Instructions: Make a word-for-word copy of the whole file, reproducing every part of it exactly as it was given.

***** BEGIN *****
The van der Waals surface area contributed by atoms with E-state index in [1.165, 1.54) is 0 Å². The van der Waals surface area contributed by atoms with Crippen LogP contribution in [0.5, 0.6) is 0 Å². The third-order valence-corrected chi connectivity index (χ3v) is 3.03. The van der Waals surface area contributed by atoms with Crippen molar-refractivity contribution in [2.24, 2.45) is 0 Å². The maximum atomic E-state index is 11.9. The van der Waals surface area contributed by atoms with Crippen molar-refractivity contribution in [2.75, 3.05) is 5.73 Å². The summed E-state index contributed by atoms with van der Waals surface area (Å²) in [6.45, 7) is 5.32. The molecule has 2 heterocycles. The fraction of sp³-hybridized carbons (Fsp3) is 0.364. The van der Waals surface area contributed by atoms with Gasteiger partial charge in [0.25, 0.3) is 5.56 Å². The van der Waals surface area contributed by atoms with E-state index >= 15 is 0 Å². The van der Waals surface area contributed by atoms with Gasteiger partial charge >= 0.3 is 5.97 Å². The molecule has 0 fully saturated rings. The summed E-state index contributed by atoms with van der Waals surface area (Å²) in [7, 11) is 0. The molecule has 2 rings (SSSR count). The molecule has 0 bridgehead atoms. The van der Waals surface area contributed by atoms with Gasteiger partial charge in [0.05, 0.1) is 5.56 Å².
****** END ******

The van der Waals surface area contributed by atoms with E-state index in [1.165, 1.54) is 0 Å². The van der Waals surface area contributed by atoms with Crippen LogP contribution in [0.5, 0.6) is 0 Å². The third-order valence-corrected chi connectivity index (χ3v) is 3.03. The van der Waals surface area contributed by atoms with Crippen molar-refractivity contribution in [2.24, 2.45) is 0 Å². The maximum atomic E-state index is 11.9. The van der Waals surface area contributed by atoms with Crippen molar-refractivity contribution in [2.75, 3.05) is 5.73 Å². The summed E-state index contributed by atoms with van der Waals surface area (Å²) in [6.45, 7) is 5.32. The molecule has 2 heterocycles. The fraction of sp³-hybridized carbons (Fsp3) is 0.364. The van der Waals surface area contributed by atoms with Gasteiger partial charge in [0.25, 0.3) is 5.56 Å². The van der Waals surface area contributed by atoms with E-state index >= 15 is 0 Å². The van der Waals surface area contributed by atoms with Gasteiger partial charge >= 0.3 is 5.97 Å². The molecule has 0 fully saturated rings. The summed E-state index contributed by atoms with van der Waals surface area (Å²) in [7, 11) is 0. The molecule has 2 rings (SSSR count). The molecule has 0 bridgehead atoms. The van der Waals surface area contributed by atoms with Gasteiger partial charge in [0.05, 0.1) is 5.56 Å².